NEET - Never Entertained, Engaged or Trusted

A performance at St.Luke’s Church
Friday 30th August 2013

Review and Photos by Redskye

NEET is the label first used by the previous Labour government and officially stands for ‘Not in Education, Employment or Training’. This is part and parcel of the continuing process of demonising young working class people. Statistics also show that 19.2% (that’s nearly 1/5th) of people between the age of 18 and 25, regardless of their educational qualifications are defined as NEET.

What isn’t explained is that getting into a further education college or more so higher education is now so costly that most young working class people simply can’t afford to continue in education and low income families often struggle financially in supporting them. The Tory/LibDem government also abolished the Education Maintenance Allowance (EMA) in 2011 which provided a weekly income of £30 for teenagers aged 16-19 staying on in education. Thus young people are increasingly damned if they do and damned if they don’t. Getting employment means competing with older, more qualified and experienced employees all while the unemployment rate increases.

NEVER ENTERTAINED, ENGAGED or TRUSTED was a performance created by a group of 18-25 year olds with the support of Urban Strawberry Lunch who are based at the St.Luke’s Church. They’re all defined as NEETs and the idea was to invite potential employers, training and education providers to see them perform and hopefully after the thirty minute performance they might offer them a chance, job or place on a training or education course. Some of them want to get into performing arts, but others are interested in a wide range of work. There were two performances first for those able to offer employment or training to these young people and the later performance I saw was for friends, family and supporters.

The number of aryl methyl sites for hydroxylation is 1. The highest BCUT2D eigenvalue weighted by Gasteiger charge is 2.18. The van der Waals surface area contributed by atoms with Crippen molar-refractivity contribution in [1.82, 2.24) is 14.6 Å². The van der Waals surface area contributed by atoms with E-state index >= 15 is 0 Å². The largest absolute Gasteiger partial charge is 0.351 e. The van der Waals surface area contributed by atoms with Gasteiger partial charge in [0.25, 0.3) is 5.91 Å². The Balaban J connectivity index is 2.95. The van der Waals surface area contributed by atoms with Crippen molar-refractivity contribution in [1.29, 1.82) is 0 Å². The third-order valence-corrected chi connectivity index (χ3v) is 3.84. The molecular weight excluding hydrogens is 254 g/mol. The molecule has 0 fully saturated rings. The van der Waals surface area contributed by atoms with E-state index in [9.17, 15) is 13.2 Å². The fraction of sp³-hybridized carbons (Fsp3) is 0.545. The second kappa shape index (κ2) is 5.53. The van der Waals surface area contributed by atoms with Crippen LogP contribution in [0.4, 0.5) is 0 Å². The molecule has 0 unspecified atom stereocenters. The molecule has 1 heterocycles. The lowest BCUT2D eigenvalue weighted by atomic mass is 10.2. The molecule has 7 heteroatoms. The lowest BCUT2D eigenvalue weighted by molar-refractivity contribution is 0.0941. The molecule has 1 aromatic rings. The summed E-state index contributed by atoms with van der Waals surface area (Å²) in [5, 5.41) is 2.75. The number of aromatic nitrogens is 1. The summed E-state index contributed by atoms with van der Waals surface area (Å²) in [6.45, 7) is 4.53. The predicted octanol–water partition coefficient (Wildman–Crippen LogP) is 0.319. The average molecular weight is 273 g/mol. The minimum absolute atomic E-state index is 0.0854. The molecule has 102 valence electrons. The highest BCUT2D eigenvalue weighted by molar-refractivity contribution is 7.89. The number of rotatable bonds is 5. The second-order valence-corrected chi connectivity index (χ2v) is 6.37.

Firstly the performance began with the young people walking on in hoodies and white masks covering their faces, they lined up and began drumming. Challenging the negative stereotypes one by one they took off their masks and pulled down their hoods to reveal themselves as unthreatening young people. We were treated to many excellent musical performances on the stage, then shown a typical job interview where by the thoughts of both the interviewer and job seeker were expressed by a young person standing next to them. The ‘dreaded’ job interview can often be a make or break life changing process for many of us - I know it was for me. In less than ten minutes you either impress or fail and you’re left hanging for days waiting for a reply, most often for me it was another soul destroying “We regret to inform you…” letter added to my ever growing pile in the folder that the Job Centre inquisitor always refused to look at.

All the young people wore T-Shirts with a wide variety of big bold challenging statements on them such as; I WANT A JOB, ZERO HOURS CONTRACTS, JOB PLEASE, SPARE PART, DON’T JUDGE ME, DON’T INTERVIEW MY APPEARANCE, I’M NOT JUST A NUMBER, JOBLESS? MEANINGLESS!

All credit to Ambrose and Liz at USL for taking on the issue and to the young people for making their point loud and clear for many of their generation while also being entertaining and upbeat too. “Next time” I suggested “they should perform inside Liverpool town hall, in front of the councillors, elected Mayor and Merseyside’s MPs” who are all ultimately responsible for supporting the economic and social policies keeping our young people down.

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